“I didn’t even get a specific reason,” he added. “They just sent a generic email with a list of violations and said if any of the above listed applies, then that’s the reason my star was revoked.”
The other creator who posted the Island Boys promotion was allegedly penalized for impersonation, although Passionfruit has seen correspondence which suggests the collaboration was coordinated and approved by the Island Boys’ management team.
“This has happened to many Black creators,” James said. “There’s a group chat with a lot of Snap Stars in it and most of the Black creators in it lost their Stars with no warnings during these past couple of months. Even some of the non-Black creators were mentioning it was a little odd how most of us post the same content and yet only the Black creators were at fault for it.”
According to Cagnolatti, his Star being revoked has had a substantial impact on present and future prospects, harming his potential for sponsorships as a creator on the platform. He said it impacted his income because he was starting to make a “substantial amount of money” on Snapchat. Then, with his Star being removed, that income “stopped unexpectedly.” According to Cagnolatti, this is because without the verification, the algorithm stopped “pushing” his content.
Cagnolatti isn’t the only Black creator on Snapchat to have his income affected by his Star being removed. Fellow creator David Warren told Passionfruit that prior to his Star being removed, he was making between $5,000 and $6,000 a week. Now, with his Snapchat Star being removed for 11 weeks at the time of writing, it can be estimated that he has lost between $55,000 and $66,000 in earnings.
“I got my Star along with a bunch of other creators in my management [Diversifi],” Warren said. “Back in October 2021, where Snapchat actually reached out to us to work with us directly because of the BLM [Black Lives Matter] Movement and its rise in popularity, and wanting to give Black creators a better opportunity to be seen.”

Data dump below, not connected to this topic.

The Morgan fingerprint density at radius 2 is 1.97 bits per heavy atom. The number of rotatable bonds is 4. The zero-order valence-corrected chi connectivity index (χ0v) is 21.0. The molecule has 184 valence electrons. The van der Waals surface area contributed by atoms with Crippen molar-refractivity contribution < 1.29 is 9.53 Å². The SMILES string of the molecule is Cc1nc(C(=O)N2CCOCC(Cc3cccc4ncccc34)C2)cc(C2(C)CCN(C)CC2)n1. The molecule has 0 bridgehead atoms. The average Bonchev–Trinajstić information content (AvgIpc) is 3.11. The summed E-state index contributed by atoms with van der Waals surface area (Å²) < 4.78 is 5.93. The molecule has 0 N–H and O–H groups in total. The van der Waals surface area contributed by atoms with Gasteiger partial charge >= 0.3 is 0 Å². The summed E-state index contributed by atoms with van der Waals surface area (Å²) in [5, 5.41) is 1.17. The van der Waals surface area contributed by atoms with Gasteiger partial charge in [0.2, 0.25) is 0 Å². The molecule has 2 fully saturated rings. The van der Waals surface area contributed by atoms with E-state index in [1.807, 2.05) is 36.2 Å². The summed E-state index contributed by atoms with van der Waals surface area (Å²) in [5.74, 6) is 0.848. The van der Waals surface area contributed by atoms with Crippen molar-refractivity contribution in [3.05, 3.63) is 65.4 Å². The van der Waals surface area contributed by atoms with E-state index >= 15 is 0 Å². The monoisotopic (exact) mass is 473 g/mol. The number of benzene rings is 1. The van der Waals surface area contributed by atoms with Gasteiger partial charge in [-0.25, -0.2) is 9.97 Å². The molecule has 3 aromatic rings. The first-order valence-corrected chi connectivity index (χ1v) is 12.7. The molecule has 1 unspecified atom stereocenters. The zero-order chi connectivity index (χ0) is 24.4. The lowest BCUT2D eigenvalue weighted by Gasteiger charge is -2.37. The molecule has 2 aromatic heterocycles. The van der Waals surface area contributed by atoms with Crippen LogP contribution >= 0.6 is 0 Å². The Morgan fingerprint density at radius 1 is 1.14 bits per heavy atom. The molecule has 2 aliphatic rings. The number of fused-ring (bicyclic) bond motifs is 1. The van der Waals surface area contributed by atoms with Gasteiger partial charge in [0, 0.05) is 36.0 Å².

When he got his Snap Star, Warren said that a Snapchat representative told him to treat his verified account like a business profile. According to Warren, he was told by a representative of Snapchat that he was permitted to use his account for promotional posts and ads for companies he was collaborating with.
Warren says he got a warning about his Snap Star on Feb. 1 because an admin on his account was a user who had previously had their own Star revoked.
“This doesn’t make any valid sense, it looks like they were just trying to give any reason in order to take my Star away,” he said. “I was very careful. I was very strict, I was very limited on the number of promos that I was posting, and still knowing that promos are allowed because people are paying for a slot or our story as an ad, which is a part of our business. So it wouldn’t make any sense for us to get a Star and then not be able to make any money with it when they actually encouraged it.”
According to Snapchat’s Snap Star eligibility guidelines, the company states it has the right “to revoke verification or Snap Star status at our sole and absolute discretion and without advance notice.”
As well as this, Warren says he then got a “time-out” from his Snapchat the next day, not only because of the admin on his account, but also for using Snapchat for promoting products on his account. Warren called the move “hypocritical” because making money was “the whole point of us getting our Star and growing this platform.”
Within five minutes of receiving a warning about his account admin, Warren says he removed them from his account and informed Snapchat. But this was still cited as a reason for his Star getting revoked, along with breaching purported promotion guidelines.
“I was never, ever warned to not post promos,” he said. “So none of the reasons that they took my Star away was valid.”
He continued, “I think like now that the BLM Movement and everything has died down, they have gone back on their word of wanting to work with Black creators because now they’re taking a whole slew of Black creators’ Stars away: Some people get a warning, some people don’t.”